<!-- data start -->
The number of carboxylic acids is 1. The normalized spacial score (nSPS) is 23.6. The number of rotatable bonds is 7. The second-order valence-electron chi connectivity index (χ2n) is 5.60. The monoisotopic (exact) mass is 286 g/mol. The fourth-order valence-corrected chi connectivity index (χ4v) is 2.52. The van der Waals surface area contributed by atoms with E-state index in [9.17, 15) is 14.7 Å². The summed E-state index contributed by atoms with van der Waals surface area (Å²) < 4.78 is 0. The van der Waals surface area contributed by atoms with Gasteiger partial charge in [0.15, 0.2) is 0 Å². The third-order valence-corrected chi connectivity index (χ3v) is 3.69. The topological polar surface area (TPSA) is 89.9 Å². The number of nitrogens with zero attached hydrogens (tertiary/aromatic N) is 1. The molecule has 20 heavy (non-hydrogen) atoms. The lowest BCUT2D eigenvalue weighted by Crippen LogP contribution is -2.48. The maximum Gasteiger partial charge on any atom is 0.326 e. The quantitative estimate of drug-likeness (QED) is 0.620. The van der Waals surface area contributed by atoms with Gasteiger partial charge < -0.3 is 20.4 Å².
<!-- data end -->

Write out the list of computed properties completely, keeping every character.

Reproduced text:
The number of carboxylic acids is 1. The normalized spacial score (nSPS) is 23.6. The number of rotatable bonds is 7. The second-order valence-electron chi connectivity index (χ2n) is 5.60. The monoisotopic (exact) mass is 286 g/mol. The fourth-order valence-corrected chi connectivity index (χ4v) is 2.52. The van der Waals surface area contributed by atoms with E-state index in [9.17, 15) is 14.7 Å². The summed E-state index contributed by atoms with van der Waals surface area (Å²) < 4.78 is 0. The van der Waals surface area contributed by atoms with Gasteiger partial charge in [0.15, 0.2) is 0 Å². The third-order valence-corrected chi connectivity index (χ3v) is 3.69. The topological polar surface area (TPSA) is 89.9 Å². The number of nitrogens with zero attached hydrogens (tertiary/aromatic N) is 1. The molecule has 20 heavy (non-hydrogen) atoms. The lowest BCUT2D eigenvalue weighted by Crippen LogP contribution is -2.48. The maximum Gasteiger partial charge on any atom is 0.326 e. The quantitative estimate of drug-likeness (QED) is 0.620. The van der Waals surface area contributed by atoms with Gasteiger partial charge < -0.3 is 20.4 Å².